The Tri-National de la Sangha (TNS) is a protected area with a landscape approach spanning three countries: Cameroon, Central African Republic (CAR) and the Republic of Congo. In 2010, the three countries jointly nominated the area as a UNESCO World Heritage site. This nomination was considered by the World Heritage Committee in June 2011.
IUCN, as the World Heritage Committee’s Advisory Body responsible for evaluating the proposal, recommended that the nomination of the TNS be deferred - IUCN considered a substantial revision and subsequent full re-evaluation of the proposal necessary. Instead, the Committee’s decision taken in June 2011 was to refer the proposal, meaning that only some additional information (rather than a substantial revision) would be required and that the nomination could be resubmitted in 2012. The reasons that the World Heritage Committee gave for not approving the original nomination included the lack of consultation with the indigenous peoples and local communities affected by the TNS. This had been one of the key sticking points raised in IUCN’s evaluation and one of the objections in a statement made by a large number of indigenous peoples’ organisations and NGOs. Indeed, when FPP visited the Central African Republic part of the TNS in October 2011 it was discovered that indigenous peoples had never heard of the World Heritage Site nomination. The World Heritage Committee also requested the States parties to “Evaluate the potential application of cultural criteria to the nominated property (i.e. nomination as a mixed property), taking into account the rich indigenous cultural heritage of the area”.
Following the Committee decision, the authorities involved in governing the TNS, which include WWF and the governments of the three countries, resubmitted the nomination on 1 February 2012 rather than waiting any longer. Consultations with some indigenous communities in CAR and Cameroon took place during January 2012.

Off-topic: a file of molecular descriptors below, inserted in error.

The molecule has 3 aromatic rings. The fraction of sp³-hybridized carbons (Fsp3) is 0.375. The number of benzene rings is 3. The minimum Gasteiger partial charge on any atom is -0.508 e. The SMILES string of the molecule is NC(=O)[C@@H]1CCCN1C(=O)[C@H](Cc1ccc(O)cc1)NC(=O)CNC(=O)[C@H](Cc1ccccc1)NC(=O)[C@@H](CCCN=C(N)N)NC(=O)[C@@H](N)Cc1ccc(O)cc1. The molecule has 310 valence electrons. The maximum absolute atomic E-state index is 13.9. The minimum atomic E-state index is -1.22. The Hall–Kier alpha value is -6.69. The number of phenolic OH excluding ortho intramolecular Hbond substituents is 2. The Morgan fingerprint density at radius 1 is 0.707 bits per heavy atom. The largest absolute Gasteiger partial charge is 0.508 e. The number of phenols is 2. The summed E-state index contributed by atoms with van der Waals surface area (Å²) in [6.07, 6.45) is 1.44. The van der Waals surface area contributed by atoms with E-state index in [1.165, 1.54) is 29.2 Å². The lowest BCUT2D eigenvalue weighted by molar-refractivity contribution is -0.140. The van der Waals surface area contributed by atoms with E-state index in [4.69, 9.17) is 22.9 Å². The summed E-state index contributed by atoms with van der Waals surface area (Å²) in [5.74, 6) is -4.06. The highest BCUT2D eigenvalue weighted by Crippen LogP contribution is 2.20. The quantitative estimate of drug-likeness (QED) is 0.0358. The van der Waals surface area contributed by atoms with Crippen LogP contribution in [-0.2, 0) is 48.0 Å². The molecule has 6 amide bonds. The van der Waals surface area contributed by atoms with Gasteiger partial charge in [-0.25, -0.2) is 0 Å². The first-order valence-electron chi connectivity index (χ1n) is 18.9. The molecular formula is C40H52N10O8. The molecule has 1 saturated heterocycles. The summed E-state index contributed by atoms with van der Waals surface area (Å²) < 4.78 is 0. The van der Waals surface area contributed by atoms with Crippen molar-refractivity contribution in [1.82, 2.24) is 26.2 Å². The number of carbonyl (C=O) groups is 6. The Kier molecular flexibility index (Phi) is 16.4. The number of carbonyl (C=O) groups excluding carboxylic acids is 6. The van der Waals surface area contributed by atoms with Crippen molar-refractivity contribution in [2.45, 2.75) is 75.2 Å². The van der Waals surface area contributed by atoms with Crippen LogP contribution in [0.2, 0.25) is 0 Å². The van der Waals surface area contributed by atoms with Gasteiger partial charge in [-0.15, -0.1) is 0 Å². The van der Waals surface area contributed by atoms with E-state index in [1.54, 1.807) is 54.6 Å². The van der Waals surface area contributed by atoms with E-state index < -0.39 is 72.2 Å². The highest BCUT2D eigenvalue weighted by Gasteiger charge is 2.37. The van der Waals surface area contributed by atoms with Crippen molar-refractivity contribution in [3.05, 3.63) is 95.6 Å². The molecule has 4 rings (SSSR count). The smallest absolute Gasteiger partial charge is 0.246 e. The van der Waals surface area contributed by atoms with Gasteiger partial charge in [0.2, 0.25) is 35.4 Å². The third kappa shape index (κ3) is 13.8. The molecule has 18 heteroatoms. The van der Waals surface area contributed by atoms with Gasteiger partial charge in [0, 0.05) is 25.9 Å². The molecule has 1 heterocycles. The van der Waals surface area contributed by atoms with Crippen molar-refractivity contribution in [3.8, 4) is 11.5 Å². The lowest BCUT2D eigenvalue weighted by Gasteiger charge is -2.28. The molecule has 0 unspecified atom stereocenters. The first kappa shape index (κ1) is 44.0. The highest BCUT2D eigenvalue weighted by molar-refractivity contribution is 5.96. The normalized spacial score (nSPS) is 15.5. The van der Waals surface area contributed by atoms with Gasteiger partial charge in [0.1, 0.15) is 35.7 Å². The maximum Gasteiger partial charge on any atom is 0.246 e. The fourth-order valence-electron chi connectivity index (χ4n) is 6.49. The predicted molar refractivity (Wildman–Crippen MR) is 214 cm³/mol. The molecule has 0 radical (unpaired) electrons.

FPP has not yet assessed the quality of the consultation in the TNS but our partner Centre pour l'Education, la Formation et l'Appui aux Initiatives de Développement au Cameroun (CEFAID) was invited to follow the consultations in Cameroon. CEFAID found that the consultations were entirely inadequate and were carried out at the very last minute, just before the nomination document was resubmitted to the World Heritage Committee. It even appears that some of the consultation meetings were held after the submission was handed in. Therefore, it is clear that it would have been very difficult to take into account any comments from the communities in the final submission. Seven meetings were planned each day, which could not allow sufficient time for information and consultation and some of the meetings were very brief (under thirty minutes). Information given during the meetings was insufficient and did not include an explanation of the potential risks of World Heritage Site inscription for indigenous peoples and local communities.
Furthermore, most of the communities living in the TNS were not consulted and large areas were not visited by the consultation team. It seems that before the consultations were carried out, the authorities decided against renominating the property as a mixed site (which would have enabled taking into account the rich indigenous cultural heritage of the area) so that the option for a renomination as a mixed site was not presented as an option during the consultations in Cameroon and CAR.
The CEFAID report raises serious concerns about the validity of the World Heritage Site consultations in Cameroon and raises questions about the effectiveness of the consultations in the two other countries that are part of the TNS. The findings of the report indicate that the involvement and representation of local and indigenous communities in the nomination process and future management, as requested by the World Heritage Committee, has not been satisfactory. FPP and partners will be watching closely to see whether the World Heritage Committee accepts the revised nomination of the TNS and whether the managers of the protected areas increase the involvement of indigenous communities in their management over the next few months.